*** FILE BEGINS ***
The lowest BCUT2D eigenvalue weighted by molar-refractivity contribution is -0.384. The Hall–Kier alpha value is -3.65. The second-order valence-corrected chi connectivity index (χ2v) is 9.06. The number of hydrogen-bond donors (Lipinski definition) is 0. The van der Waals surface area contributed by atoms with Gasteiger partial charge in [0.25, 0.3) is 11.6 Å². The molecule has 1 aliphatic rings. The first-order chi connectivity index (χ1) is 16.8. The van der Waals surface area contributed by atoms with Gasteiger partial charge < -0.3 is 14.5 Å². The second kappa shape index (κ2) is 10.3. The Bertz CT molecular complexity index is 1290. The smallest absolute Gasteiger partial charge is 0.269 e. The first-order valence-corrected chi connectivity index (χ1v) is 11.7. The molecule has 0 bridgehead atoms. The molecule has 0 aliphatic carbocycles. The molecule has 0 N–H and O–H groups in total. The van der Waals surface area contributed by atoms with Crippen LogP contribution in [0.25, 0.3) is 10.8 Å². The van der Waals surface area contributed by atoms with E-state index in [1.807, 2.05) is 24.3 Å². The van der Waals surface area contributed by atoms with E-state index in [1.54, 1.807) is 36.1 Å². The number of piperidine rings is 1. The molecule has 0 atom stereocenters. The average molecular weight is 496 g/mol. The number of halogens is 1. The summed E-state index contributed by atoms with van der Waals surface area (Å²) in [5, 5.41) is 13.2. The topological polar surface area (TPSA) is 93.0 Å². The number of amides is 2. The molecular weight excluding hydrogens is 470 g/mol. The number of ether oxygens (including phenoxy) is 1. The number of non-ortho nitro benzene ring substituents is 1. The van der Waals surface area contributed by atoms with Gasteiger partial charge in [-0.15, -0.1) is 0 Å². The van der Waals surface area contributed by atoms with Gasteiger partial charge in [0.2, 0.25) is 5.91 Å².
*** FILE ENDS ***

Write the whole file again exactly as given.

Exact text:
The lowest BCUT2D eigenvalue weighted by molar-refractivity contribution is -0.384. The Hall–Kier alpha value is -3.65. The second-order valence-corrected chi connectivity index (χ2v) is 9.06. The number of hydrogen-bond donors (Lipinski definition) is 0. The van der Waals surface area contributed by atoms with Gasteiger partial charge in [0.25, 0.3) is 11.6 Å². The molecule has 1 aliphatic rings. The first-order chi connectivity index (χ1) is 16.8. The van der Waals surface area contributed by atoms with Gasteiger partial charge < -0.3 is 14.5 Å². The second kappa shape index (κ2) is 10.3. The Bertz CT molecular complexity index is 1290. The smallest absolute Gasteiger partial charge is 0.269 e. The first-order valence-corrected chi connectivity index (χ1v) is 11.7. The molecule has 0 bridgehead atoms. The molecule has 0 aliphatic carbocycles. The molecule has 0 N–H and O–H groups in total. The van der Waals surface area contributed by atoms with Crippen LogP contribution in [0.25, 0.3) is 10.8 Å². The van der Waals surface area contributed by atoms with E-state index in [1.807, 2.05) is 24.3 Å². The van der Waals surface area contributed by atoms with E-state index in [1.54, 1.807) is 36.1 Å². The number of piperidine rings is 1. The molecule has 0 atom stereocenters. The average molecular weight is 496 g/mol. The number of halogens is 1. The summed E-state index contributed by atoms with van der Waals surface area (Å²) in [5, 5.41) is 13.2. The topological polar surface area (TPSA) is 93.0 Å². The number of amides is 2. The molecular weight excluding hydrogens is 470 g/mol. The number of ether oxygens (including phenoxy) is 1. The number of non-ortho nitro benzene ring substituents is 1. The van der Waals surface area contributed by atoms with Gasteiger partial charge in [-0.15, -0.1) is 0 Å². The van der Waals surface area contributed by atoms with Gasteiger partial charge in [0.2, 0.25) is 5.91 Å².